Estate Planning Checklist

Benjamin Franklin once claimed there are two things in life that are inevitable: death and taxes. In the case of those people who die without a will and proper estate planning, the adage can easily be altered to: death and more taxes.

The wise Benjamin Franklin also once said, failing to prepare, you are preparing to fail." So allow me to help you complete a few simple steps to ensure that you are ready for the inevitable.

To get started, you just need to answer these six questions and you will be well on your way to meeting your estate planning goals.

What do you own?
Legally, your money and possessions are called "assets." Make a list of your bank accounts, TFSA, RSP, and other investment accounts. Then list any real estate, vehicles, and boats you own. Finally, list other valuables, including jewelry, antiques, art, and collectibles. You do not have to list every piece of furniture or pair of earrings, just focus on the things that are most valuable or that you know you want to leave to a specific person.

Who gets what?
Many people leave everything to their spouse in their will or trust. Even if you do this, you should decide to whom your assets will be passed on if your spouse dies before you do. For example, some people leave everything to their children equally, while others leave specific things to certain people.

Who will be your executor?
An executor is the person responsible for filing paperwork and tax returns after your death and distributing your assets to your beneficiaries. Pick someone who is trustworthy, comfortable taking on these administrative tasks, and able to deal with other family members. Then choose a backup executor in case your first choice is unable to serve.

Who will make financial decisions for you, if you cannot?
A durable power of attorney allows someone else to step in and handle your financial and legal affairs if you become sick or incapacitated and cannot handle them. Choose someone who can handle your money responsibly, and make sure they are willing to do so; also pick an alternate.

Who will make your medical decisions if you cannot?
A healthcare power of attorney empowers someone else to make medical decisions for you if you are too ill or incapacitated to make them for yourself. Choose someone who is able to make tough decisions, who can communicate well with other family members and medical personnel, and whom you trust to do what is best for you, based on the desires that you will share with them. Have a backup in case the person you choose is unavailable.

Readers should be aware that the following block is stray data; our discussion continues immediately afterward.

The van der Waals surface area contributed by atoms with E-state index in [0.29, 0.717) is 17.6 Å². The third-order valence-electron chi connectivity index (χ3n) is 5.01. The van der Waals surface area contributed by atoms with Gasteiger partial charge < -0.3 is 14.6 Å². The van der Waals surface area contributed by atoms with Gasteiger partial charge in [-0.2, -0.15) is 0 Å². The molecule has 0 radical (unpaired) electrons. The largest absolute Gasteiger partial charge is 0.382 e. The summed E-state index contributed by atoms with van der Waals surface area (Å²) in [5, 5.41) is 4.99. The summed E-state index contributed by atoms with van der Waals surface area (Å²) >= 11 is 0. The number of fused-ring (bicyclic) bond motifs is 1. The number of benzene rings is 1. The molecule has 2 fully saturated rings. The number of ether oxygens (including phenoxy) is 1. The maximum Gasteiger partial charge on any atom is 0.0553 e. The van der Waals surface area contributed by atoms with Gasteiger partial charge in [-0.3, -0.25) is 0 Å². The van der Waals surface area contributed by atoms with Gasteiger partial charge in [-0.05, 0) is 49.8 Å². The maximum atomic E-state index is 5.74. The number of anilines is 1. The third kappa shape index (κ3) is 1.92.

What about a living will?
A living will, also known as an advance directive, explains what kind of medical treatment you want if you are terminally ill or in a persistent vegetative state and are unable to speak for yourself. Knowing what you would have wanted can make things easier for your family and healthcare providers if and when they face difficult decisions.

Once you have answered these six questions, the hard part is done. Now you simply need to contact your lawyer to have your wishes spelled out in professionally prepared legal documents.
If you already have a will and POA, you may want to update your will or consider establishing a trust.

A revocable living trust can allow your estate to bypass the probate process, which can be a lengthy and complicated procedure. Trusts can help preserve your assets if you have to go into a nursing home and they can provide for your spouse while preserving an inheritance for your children. Trusts can be complicated, but a consultation with Estate Stewards can help you decide if a trust is right for you.

The best estate planning is done before you need it. Whether you are starting at age 22 or age 62, take actions today to get your affairs in order. It is never too early to put these documents and protections in place so your loved ones will know your wishes and help to fulfill them when the time comes.

An improperly prepared estate will have little or no effect on you but a huge impact on your family, heirs and Executors. Prepare them for your departure, hopefully a long, long time from now, by preparing and updating your will and estate.

Written by:
Hamed Murad, BA, CIM Wealth Counsellor